“They [Penguins] had actually seen me play quite a bit. They said they liked the way that I played,” said Reese. “I wanted to sign where I had the best chance of making the team and playing on a nightly basis.”
The Penguins were obviously enticed by what they saw in the 28-year-old Pittsburgh native. Penguins’ management felt Reese’s puck-moving skills would be a great addition to their club. After the Penguins expressed how they saw Reese fitting in with their team, Reese was convinced that the Pens would be his best option.
“I feel like this team is a really good fit for me. This team likes puck-movers and puck-retrievers, two parts of my game that I thought were strong and fit well with this team.”
Some of the Penguins defensemen who have signed with the team in the recent past had trouble adjusting to the complex system played by Head Coach Dan Bylsma. Reese feels he will fit in comfortably with Bylsma’s unique style.
“I’ve never really had a problem playing any system. I pride myself on being able to know the “X’s” and “O’s” of the game. Coach Bylsma is very detail-oriented and systematic. This is what makes the Pens so successful.”
For Reese to get his chance under Bylsma’s reign, Reese is going to have to make the team out of training camp. This is not going to be an easy task considering the surplus of young defensemen who have already been waiting to be penciled into the Penguins roster.
However, as Pittsburgher’s are proud of their blue-collar work ethic, Reese has applied the same Pittsburgh mentality to his hockey-playing career. Nothing has come easy for Dylan to reach the NHL level. He has put in constant work to improve his game each off-season.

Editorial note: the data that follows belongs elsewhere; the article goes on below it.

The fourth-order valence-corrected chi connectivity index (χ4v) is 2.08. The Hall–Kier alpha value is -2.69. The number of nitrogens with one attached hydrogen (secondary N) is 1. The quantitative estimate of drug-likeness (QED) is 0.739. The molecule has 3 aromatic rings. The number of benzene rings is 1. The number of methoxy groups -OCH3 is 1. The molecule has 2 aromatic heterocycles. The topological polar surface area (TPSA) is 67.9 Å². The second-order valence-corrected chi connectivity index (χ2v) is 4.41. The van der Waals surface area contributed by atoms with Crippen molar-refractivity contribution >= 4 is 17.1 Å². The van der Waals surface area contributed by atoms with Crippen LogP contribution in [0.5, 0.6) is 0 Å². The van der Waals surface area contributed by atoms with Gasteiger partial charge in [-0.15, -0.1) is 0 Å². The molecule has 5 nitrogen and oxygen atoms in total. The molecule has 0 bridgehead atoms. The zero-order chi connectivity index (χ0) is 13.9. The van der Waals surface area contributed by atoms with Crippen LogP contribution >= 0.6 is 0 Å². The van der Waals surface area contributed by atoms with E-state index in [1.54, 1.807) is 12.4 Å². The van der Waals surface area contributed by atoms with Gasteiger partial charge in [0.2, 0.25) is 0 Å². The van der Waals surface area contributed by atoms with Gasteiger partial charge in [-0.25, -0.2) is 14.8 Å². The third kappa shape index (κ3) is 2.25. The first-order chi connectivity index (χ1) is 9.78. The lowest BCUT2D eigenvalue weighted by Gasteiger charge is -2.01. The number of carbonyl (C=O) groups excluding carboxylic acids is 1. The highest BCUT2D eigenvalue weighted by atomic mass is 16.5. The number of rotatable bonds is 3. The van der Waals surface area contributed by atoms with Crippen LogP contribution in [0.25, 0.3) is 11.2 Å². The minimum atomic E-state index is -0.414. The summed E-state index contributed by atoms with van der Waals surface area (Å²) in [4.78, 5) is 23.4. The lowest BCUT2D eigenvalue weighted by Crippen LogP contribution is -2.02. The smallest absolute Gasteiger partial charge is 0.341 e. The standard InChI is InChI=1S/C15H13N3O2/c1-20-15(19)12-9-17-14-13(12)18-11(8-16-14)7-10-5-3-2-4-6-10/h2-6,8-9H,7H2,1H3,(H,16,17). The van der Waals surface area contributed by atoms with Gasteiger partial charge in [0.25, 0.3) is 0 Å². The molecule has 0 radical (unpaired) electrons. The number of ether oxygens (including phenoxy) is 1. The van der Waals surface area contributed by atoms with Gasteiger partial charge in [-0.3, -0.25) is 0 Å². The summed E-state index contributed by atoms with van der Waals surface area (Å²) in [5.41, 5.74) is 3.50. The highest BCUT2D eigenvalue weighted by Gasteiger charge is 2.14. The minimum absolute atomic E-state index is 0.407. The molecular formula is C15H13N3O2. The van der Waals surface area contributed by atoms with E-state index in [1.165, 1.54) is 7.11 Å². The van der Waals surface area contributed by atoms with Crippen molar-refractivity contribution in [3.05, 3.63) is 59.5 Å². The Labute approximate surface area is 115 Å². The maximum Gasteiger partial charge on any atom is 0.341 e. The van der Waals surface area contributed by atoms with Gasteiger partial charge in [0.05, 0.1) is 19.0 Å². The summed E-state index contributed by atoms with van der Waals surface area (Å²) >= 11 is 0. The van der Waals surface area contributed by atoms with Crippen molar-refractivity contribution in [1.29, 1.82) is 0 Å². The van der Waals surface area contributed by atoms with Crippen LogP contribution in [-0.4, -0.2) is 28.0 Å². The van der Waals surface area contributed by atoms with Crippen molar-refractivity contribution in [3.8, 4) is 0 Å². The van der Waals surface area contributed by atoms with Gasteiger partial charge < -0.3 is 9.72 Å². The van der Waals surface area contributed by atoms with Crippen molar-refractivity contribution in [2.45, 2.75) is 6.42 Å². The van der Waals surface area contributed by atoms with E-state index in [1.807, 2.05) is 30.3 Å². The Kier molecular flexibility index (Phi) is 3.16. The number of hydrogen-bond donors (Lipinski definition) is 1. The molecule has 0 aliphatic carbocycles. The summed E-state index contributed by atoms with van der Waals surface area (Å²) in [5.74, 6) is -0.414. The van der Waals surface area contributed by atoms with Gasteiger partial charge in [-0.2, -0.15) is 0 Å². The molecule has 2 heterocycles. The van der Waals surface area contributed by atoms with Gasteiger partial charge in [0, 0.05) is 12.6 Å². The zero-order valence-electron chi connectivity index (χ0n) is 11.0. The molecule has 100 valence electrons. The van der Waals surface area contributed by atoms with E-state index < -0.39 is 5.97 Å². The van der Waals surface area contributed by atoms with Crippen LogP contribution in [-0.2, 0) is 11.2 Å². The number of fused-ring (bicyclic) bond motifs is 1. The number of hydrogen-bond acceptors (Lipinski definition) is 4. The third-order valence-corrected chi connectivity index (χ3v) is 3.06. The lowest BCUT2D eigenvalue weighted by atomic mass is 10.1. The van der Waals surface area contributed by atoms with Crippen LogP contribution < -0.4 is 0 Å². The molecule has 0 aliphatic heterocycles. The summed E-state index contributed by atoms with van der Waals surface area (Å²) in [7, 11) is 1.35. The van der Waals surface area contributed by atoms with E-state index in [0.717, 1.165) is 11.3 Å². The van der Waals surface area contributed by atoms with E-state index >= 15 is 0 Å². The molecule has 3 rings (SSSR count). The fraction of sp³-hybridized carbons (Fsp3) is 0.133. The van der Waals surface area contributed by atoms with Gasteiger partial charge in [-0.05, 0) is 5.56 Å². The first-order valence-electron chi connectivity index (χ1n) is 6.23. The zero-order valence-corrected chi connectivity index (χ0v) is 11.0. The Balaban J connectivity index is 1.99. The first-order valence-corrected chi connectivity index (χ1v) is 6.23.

Reese, having reached the NHL level, still works on his skating stride every summer with renowned power-skating teacher Barbara Benedetti.
“Skating was one of my weaknesses growing up and Barb has been instrumental in my skating development. I feel so comfortable and confident having Barb critique my skating. After skating with Barb every summer, I know my skating stride will be back to where it needs to be in time for the start of the season.”
If the NHL lockout ever ends, Reese will be ready to compete for a spot on the Pen’s blue line to begin this season. He didn’t sign with the Penguins with the intentions of starting the NHL season in Wilkes-Barre Scranton.
“I feel I have the experience under my belt now, and the confidence being in the league for a few years. I have my expectations set to be on the Pens’ opening day roster,” said Reese.
Over previous seasons Reese has evolved into a much smarter player since his professional career began back in 2007.
“I’ve learned how to use the size and strength that I have against different types of players. When I first started in the league, I engaged in every possible physical battle,” said Reese. “Now I know my strengths and weaknesses and know how to play a forward who is much bigger than me to stay away from vulnerable situations.”
While the NHL is locked out, Reese is going to play for the Wilkes-Barre Scranton Penguins alongside some of the other Penguins players who are also on two-way contracts.
Hopefully the lockout will get resolved and Reese gets the opportunity to make the Penguins roster. The long hours Reese has worked to become an NHL hockey player deserves to finally be recognized by his hometown city.
Justin Glock has covered the Pittsburgh Penguins for The Hockey Writers since 2011. As a lead writer, his Penguins knowledge traces back over two decades. For any requests, please feel free to contact Justin via email: JGlock10@gmail.com.